The Honeywell SecuraDrive portable USB hard drive is perfect for storing MP3 music files, videos files and photos, or for protecting sensitive and private data while on the go. Featuring Password Protection Technology, the SecuraDrive allows the user to allocate part or all of the hard drive's capacity to be public or private, with the private areas only accessible with the proper password, regardless if the SecuraDrive is lost or stolen. Benchmark Reviews tests the 80GB SecuraDrive FM-HWS80U2 for modern-day performance and reliability.
Razer Mako THX 2.1 Speaker System Review @ Futurelooks
Razer is a company that prides itself in designing products for gamers, by gamers. We’ve already seen what Razer is capable of when it comes to crazy computer mice and “gaming surfaces”, but what about something a little more substantial? Well, the speakers that are built into my Dell laptop are pretty anemic at best, so I approached the newly launched Razer Mako THX speakers with completely open arms. And the 2.1 system absolutely blew me away. Yes, they are that good.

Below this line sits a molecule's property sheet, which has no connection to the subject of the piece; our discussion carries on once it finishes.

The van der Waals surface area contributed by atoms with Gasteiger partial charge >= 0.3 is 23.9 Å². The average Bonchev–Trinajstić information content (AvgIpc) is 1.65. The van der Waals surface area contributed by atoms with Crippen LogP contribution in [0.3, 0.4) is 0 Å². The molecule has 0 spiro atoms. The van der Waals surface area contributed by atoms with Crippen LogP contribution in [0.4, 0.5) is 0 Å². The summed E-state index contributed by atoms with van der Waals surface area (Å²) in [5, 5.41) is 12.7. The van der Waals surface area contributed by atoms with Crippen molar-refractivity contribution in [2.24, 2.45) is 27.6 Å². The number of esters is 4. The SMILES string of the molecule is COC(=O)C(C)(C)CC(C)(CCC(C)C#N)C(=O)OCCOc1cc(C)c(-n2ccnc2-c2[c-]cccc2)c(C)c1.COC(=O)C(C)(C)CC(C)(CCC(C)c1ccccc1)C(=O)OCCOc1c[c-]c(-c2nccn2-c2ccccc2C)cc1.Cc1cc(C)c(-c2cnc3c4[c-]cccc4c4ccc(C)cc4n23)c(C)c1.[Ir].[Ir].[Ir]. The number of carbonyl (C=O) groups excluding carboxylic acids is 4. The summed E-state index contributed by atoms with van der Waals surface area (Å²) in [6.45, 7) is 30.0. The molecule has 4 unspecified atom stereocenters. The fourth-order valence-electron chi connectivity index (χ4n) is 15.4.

Nexus Hush Kit Review @ Techwarelabs
Do you have a need to silence your PC but you wish to retain the cooling power of those loud fans? Nexus has created a kit called the "Hush Kit" which is specifically engineered to give you good cooling while lowering the noise output to virtual silence. We test out this kit and let your know if its worth it or not.
Sapphire Radeon HD 3870 X2 1GB Graphics Card @ Tweaktown
The latest HD 3870 X2 to make its way into the labs comes in the form of a stock clocked Sapphire. We actually haven’t checked out the X2 on our new test bed in any real detail, so we’ll have to see how it goes here today. If you’re looking for a HD 3870 X2 that doesn’t do anything but produce some good numbers, this could be the card for you. Fortunately, there is only one way to find out so let’s get stuck into the card and see what we have on our hands today before we get into the benchmarks.
A-Data Vitesta DDR3-1600X CL7 PC3-12800 RAM @ Benchmark Reviews
Benchmark Reviews has amassed the largest collection of DDR3 memory modules anywhere, and we are now ready to showcase the thirteenth product of our High-Speed DDR3 Review Series. In this article, we test the performance from A-Data's Vitesta X series DDR3, and discover if this overclocker-specific system memory is built for the task. Rated for 1600MHz, Benchmark Reviews successfully pushes the AD31600X002GU well beyond its PC3-12800 rating without disturbing the low 7-7-7-20 clock latency.